Books I Say No To is an informal review segment where I take time to discuss why I couldn’t finish a book or dislike something about it enough to say so and why. This is not a means of discouraging reading of the book. You are always encouraged here at Lurv to seek out and read what interests you, despite less than enthusiastic opinions. A score is only given if it’s for Amazon Vine, where I occasionally receive ARCs.
Passion Play (Erythandra Series #1)
October 12, 2010
In order to discuss why this became a DNF for me, and why I was disturbed enough to mark it so, there will be spoilers. You’ve been warned.
Blurb via Goodreads (where incidentally you can find some positive reviews for this book if you wish):
The daughter of one of Melnek’s more prominent merchants, Ilse Zhalina has lived most of her life surrounded by the trappings of wealth and privilege. She has wanted for nothing and many would consider her lot a most happy one. But there are dark secrets even in the best of families and Isle and the women in her family have learned that to be beautiful and silent is the best way to survive.
However, when Ilse finally meets the colleague of her father’s selected to marry her, she realizes that this man would lock in her a gilded cage. In her soul, she knows he is far crueler and more deadly than her father could ever be.
Ilse chooses to run from this life. Her choice will have devastating consequences and she will never be the same.
But she will meet Raul Kosenmark, a man of mystery who is the master of one of the land’s most notorious pleasure houses…and who is, as Ilse discovers, a puppetmaster of a different sort altogether. Together they will embark on a journey that will reshape their world.
Lush fantasy. Wild magic. Political intrigue and the games of seduction and treachery to gain control of a kingdom. PASSION PLAY is all of these and more. It is the journey of a woman who must conquer her passions in order to win all that she desires.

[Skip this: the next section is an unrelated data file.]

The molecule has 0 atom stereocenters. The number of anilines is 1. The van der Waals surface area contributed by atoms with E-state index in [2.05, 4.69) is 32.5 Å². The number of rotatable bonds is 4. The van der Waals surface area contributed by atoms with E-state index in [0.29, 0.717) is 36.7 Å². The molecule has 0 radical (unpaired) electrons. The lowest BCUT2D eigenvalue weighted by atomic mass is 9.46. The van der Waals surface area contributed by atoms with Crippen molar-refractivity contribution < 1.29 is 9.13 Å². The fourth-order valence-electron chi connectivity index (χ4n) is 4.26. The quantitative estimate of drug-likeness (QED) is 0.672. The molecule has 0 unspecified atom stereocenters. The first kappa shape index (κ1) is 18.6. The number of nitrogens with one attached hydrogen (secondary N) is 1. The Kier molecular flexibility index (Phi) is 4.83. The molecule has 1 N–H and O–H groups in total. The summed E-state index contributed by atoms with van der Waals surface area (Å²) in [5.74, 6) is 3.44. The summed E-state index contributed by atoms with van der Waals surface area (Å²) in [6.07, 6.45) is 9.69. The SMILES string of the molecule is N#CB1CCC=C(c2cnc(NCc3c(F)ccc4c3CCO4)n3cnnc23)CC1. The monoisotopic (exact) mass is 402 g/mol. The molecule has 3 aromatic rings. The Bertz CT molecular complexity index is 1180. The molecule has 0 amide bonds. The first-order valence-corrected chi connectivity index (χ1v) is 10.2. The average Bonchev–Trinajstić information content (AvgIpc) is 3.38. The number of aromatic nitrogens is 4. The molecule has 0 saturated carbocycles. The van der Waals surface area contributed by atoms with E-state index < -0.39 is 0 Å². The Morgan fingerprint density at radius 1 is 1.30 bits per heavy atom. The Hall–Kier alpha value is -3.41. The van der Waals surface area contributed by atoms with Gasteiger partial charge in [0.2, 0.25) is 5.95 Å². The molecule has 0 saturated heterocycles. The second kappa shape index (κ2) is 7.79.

I got this book at BEA in New York City this year. In fact, I made sure to get it, marking it on my list as a must-have. What can I say – the gorgeous cover sucked me right in and the premise was certainly intriguing. I was really, genuinely, super excited to get my hands on this book. Instead, I’m sad to say it’s probably going to rank up with my top biggest disappointments for the year.
This past Friday I decided it was time to tackle Passion Play. Honestly, I was worried about it right off the bat, as even the first several pages were not very engaging. I felt bored. Then comes an evening where the heroine is expected to help her mother entertain several business guests under pain of her father’s iron rule over their household. This dinner was where I became both much more interested in the story as well as increasingly uneasy.
The world the author has created is pretty standard in fantasy. It is filled with men who look leeringly at the heroine, who in turn acts demure and ducks her head, slightly flirting as she admonishes some of the rich men for teasing her. This could possibly be due to her age – she’s only fifteen years old, soon to turn sixteen. And then she dances with one of the guests, a man who was obviously using some kind of magic while there, and he makes her extremely uncomfortable….while also stirring a mild and unsettling lust in her.
I’ve got to say, the writing itself was good – it just failed to engage me. I couldn’t find a reason to sympathize witht he heroine…not till later.